Monday, January 05, 2009

McCain advisor Reines pens amicus brief for Apple

In the patent policy discussion in Denver on 27 August 2008, Edward Reines spoke on behalf of Presidential candidate John McCain. In an amicus brief in the Lucent/Microsoft matter, the same Reines wrote on behalf of Apple and Oracle Corp. The Recorder wrote that the brief criticized the trial court for not tying the reasonable royalties to the actual infringement. In this case, the infringement claims were based not on particular lines of code, but on the action of users in making entries into the calendar.

The Recorder noted another amicus brief:

"We think that [the entire market value rule] is one of the doctrinal rules that has been misapplied, and it's an important target for us because it's a rule that often justifies excessive damages," said Robert Merges, a University of California at Berkeley School of Law professor who helped pen an amicus curiae brief for Yahoo, Intel and others. "It's been applied fairly loosely."

While these folks support Microsoft, note separately Microsoft Spreads Intellectual Monopolies as Business Model

***Of Reines-->

Reines name had earlier appeared in a post about blogging patent litigation:

Now people (read: lawyers) are questioning the wisdom of blogging major patent litigation. Those bloggers are pretty high-profile players in the tech market -- Dave Hitz, co-founder of NetApp on the one hand and Sun GC Mike Dillon and CEO Jonathan Schwartz on the other.

The concerns being expressed are the common ones
CEO and GC comments could be "used as evidence down the road." (Stephen Yu, Macrovision GC).
GC comments risk the waiver of the attorney client privilege

CEO remarks might broaden the scope of a deposition into matters that might not otherwise be "relevant" (these last two concerns raised by Edward Reines, a Weil, Gotshal & Manges partner representing NetApp).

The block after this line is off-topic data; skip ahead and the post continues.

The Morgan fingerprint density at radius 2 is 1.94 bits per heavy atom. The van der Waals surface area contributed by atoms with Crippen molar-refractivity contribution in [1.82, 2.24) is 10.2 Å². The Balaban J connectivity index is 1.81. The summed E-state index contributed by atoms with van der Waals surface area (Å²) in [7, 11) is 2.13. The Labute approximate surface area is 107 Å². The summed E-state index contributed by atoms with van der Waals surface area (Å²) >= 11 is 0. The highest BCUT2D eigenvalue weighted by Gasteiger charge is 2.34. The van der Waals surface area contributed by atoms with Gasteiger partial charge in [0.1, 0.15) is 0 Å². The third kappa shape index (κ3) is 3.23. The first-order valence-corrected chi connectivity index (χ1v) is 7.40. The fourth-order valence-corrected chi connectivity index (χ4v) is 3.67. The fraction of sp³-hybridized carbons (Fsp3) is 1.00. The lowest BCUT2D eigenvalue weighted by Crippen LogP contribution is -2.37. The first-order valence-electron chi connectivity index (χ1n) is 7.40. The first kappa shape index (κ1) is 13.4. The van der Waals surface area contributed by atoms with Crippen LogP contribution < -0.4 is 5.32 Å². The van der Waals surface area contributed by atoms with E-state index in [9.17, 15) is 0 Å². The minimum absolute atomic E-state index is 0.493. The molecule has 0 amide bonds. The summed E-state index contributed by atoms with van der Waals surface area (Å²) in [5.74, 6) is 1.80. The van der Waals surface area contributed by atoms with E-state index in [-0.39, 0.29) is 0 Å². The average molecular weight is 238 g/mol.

Litigator George Newcomb of Simpson Thacher, however, brings to mind Google CEO Eric Schmidt's comment that patent litigation is just one "chip" in the "negotiation being conducted in the courts." Although Newcomb would also advise his client not to publicly talk about litigation, he wisely notes that the potential "damage," if any, would be negligible because Sun's and NetApp's blog entries "had very little to do with the litigation -- [having been] directed at the tech community," i.e., the marketplace, which is where business lives.

Reines also discussed expert witnesses:

'In the big picture, paying $30,000 to back up your case isn't a bad deal,' Weil, Gotshal & Manges partner Edward Reines said. 'Clearly, there are people who lend enough value to a case that they can charge that'...Wei-Ning Yang, a Hogan & Hartson partner in L.A., said last week that the firm is currently paying an MIT professor $2,000 an hour in an IP dispute...Hogan & Hartson wouldn't disclose the name of the expert since the trial is ongoing.

***Of "patent troll tracker"-->

"Most IP litigators keep an eye on Troll Tracker," said Edward Reines, a partner and patent litigator in Weil, Gotshal & Manges' Silicon Valley office.

from 'Troll Tracker' Tracked to Cisco IP Team


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